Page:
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VM's and access to GPU's on local machine - Page 2

post #11 of 12
Quote:
Originally Posted by tycoonbob View Post

Not what I am talking about. That chart references the functions of client and remote computers. Client, meaning the machine running the RDP Client (aka, end user PC) and remote computer is the machine being connected to (aka, the VDI VM). That blog post doesn't talk about anything to do with installing RemoteFX on the Hypervisor, which is not supported in any version of Client Hyper-V on Windows 8 or 8.1. I have Hyper-V installed on both a Windows 8 and a Windows 8.1 PC, and the setting for virtual GPUs just isn't there, while my C1100 which has Server 2012 R2 installed, does have the settings available (if I was to add a GPU to it).

Virtualizing a GPU with Client Hyper-V (Windows 8 or Windows 8.1 being the hypervisor OS) is not possible. You also have to have the Remote Desktop Services role, with the Remote Desktop Session Host Role Service also installed.

I think I may be off my rocker this afternoon. I was thinking something different after reading it.. Yes you are completely right.
Quote:
Originally Posted by Calibos View Post

I posted the reply under the quoted post before I had seen this post.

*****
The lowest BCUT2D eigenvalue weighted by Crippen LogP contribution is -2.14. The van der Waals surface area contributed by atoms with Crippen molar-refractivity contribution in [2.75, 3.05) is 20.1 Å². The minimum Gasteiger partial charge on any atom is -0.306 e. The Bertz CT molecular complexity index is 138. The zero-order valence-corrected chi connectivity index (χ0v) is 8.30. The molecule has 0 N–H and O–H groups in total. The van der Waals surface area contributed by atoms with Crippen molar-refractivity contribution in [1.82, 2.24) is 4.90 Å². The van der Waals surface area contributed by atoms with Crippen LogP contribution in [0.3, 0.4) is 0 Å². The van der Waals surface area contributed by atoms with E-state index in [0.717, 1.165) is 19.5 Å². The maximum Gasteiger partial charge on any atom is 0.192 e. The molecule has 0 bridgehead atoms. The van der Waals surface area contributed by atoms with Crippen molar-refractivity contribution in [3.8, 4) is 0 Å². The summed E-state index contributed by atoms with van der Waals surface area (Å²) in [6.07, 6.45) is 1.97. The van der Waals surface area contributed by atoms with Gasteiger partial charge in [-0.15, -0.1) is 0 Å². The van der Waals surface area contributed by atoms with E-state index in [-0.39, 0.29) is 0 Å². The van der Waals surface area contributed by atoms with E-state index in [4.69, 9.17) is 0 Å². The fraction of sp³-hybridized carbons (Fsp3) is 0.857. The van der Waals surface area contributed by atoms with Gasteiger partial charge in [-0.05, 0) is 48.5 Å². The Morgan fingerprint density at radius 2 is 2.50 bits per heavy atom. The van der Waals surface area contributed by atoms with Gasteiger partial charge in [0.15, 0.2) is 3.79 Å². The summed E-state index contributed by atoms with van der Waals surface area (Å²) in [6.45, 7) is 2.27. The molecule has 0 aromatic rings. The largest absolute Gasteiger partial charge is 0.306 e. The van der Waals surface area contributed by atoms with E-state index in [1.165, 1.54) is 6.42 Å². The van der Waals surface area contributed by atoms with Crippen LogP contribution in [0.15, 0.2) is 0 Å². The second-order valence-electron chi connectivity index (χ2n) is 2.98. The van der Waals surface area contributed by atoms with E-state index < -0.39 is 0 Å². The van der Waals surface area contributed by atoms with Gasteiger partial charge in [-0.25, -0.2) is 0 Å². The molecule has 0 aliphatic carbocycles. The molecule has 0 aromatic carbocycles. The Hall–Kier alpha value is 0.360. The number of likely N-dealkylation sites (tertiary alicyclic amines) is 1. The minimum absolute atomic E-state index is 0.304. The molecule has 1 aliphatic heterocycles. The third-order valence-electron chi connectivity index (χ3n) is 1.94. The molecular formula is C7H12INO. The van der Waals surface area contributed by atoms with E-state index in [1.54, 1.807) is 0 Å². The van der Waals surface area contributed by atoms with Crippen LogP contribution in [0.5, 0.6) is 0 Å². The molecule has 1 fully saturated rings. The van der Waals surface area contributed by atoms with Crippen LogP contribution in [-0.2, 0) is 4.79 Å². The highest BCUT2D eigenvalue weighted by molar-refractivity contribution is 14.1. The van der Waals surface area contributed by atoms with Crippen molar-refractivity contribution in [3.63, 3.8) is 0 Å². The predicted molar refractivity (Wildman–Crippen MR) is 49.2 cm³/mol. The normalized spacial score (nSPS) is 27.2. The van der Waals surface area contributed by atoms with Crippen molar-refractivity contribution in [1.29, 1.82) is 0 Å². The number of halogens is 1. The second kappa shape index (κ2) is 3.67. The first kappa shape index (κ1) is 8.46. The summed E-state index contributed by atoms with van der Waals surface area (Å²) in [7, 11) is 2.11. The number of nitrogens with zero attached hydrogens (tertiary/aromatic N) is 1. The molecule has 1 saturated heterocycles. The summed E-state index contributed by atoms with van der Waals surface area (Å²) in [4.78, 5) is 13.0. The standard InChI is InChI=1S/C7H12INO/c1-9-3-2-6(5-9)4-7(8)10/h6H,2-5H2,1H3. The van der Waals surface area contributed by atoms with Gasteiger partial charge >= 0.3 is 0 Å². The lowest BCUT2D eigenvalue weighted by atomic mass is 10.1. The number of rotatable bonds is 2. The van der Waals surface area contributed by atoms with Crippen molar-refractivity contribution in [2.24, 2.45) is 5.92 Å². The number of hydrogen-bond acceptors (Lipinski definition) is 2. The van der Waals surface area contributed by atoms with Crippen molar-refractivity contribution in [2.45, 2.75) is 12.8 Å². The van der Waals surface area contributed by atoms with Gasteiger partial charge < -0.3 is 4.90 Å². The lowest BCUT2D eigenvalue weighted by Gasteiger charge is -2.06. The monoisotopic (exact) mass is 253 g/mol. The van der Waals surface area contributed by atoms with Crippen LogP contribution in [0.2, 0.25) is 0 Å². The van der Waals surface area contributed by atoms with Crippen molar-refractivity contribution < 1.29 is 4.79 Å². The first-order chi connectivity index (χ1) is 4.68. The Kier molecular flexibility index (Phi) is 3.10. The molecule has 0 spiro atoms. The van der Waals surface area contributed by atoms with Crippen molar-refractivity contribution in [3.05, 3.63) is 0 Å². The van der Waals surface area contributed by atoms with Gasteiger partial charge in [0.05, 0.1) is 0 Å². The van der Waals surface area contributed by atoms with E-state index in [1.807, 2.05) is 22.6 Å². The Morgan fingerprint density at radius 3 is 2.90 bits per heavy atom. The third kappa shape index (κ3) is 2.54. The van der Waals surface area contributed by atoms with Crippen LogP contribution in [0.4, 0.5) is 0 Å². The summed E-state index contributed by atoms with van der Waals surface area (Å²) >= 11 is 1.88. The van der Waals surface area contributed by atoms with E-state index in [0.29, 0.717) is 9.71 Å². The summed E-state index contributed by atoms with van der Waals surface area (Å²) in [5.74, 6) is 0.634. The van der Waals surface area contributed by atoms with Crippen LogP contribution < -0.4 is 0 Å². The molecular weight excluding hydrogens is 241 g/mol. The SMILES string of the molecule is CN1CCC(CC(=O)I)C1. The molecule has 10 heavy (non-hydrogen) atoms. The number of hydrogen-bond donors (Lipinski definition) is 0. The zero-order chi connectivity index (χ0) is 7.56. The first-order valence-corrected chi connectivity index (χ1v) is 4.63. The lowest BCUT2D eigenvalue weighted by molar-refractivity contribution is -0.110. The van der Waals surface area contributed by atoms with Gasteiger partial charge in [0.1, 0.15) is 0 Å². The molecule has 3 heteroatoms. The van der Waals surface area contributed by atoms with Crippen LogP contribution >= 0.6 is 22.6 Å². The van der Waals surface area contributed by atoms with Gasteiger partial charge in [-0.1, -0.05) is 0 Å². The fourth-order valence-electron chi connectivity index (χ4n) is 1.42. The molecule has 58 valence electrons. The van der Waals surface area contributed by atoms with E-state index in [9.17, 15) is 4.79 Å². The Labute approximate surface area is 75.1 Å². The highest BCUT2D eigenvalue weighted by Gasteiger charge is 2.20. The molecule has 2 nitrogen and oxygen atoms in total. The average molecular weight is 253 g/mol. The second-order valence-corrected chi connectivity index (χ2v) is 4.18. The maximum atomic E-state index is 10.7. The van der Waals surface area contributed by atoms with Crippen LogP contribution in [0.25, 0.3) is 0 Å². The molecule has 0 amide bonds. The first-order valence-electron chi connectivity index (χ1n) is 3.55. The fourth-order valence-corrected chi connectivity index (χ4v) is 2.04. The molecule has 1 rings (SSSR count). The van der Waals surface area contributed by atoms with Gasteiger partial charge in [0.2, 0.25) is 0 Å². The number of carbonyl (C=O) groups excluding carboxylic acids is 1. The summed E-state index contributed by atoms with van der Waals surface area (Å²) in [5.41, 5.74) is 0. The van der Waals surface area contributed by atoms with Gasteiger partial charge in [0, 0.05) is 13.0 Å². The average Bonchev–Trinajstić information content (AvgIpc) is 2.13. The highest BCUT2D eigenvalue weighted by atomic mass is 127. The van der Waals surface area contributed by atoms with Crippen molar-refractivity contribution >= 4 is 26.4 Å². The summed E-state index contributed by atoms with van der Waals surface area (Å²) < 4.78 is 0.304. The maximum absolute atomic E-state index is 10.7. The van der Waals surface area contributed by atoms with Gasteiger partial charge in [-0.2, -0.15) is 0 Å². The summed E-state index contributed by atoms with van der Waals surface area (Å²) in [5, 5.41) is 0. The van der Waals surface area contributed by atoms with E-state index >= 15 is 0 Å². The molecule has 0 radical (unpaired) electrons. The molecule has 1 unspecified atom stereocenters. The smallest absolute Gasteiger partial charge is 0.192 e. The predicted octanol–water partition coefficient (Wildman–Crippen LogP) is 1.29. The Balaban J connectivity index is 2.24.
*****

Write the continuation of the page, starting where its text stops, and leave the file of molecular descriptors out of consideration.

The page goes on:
Can I check I am understanding you correctly?

If I install a VM with an OS and Flexraid for my drive pool on a 'Hosted Hypervisor' on a Windows 7 machine for example, When I want to do anything on the Hosting OS (Win 7) including gaming, I get full access to the Power of the PC and GPU's minus whatever resources I dedicated to the VM's running on that machine.

So say I have WHS2011 installed on the VM with Flexraid and also some IP CCTV software recording 8x 1080P IP camera streams. I dedicate 4 cores and 8gb of ram to the VM. Does that mean that (with an 8 Core Haswell-E, 16gb ram,Twin SLI'd GPU's next year) I would still have direct full access to 4 cores, the GPU's and 8gb ram available to the Host OS.

The downside of that being that if someone screws up the host OS install by whatever means requiring re-installation, I better make sure I've made regular backups of the VM in the form of a VHD image??

I'm afraid I threw too much at you, so I'll clarify. As for the memory and processor yes that is how it will work for the most part but its not quite that cut and dry. Complete hardware pass through isn't possible for GPUs in Hyper-V on a Windows 8 host. Which I wouldn't recommend anyways. Now as for your VMs as long as they are saved to a disk that isn't affected you can load them back up after your host OS goes down. In the end a VM is really just a set of files so they can be portable. You need regular back ups of your host OS more so than your VMs. VMs can be reverted to older snapshots with a few mouse clicks.
Quote:
Originally Posted by Calibos View Post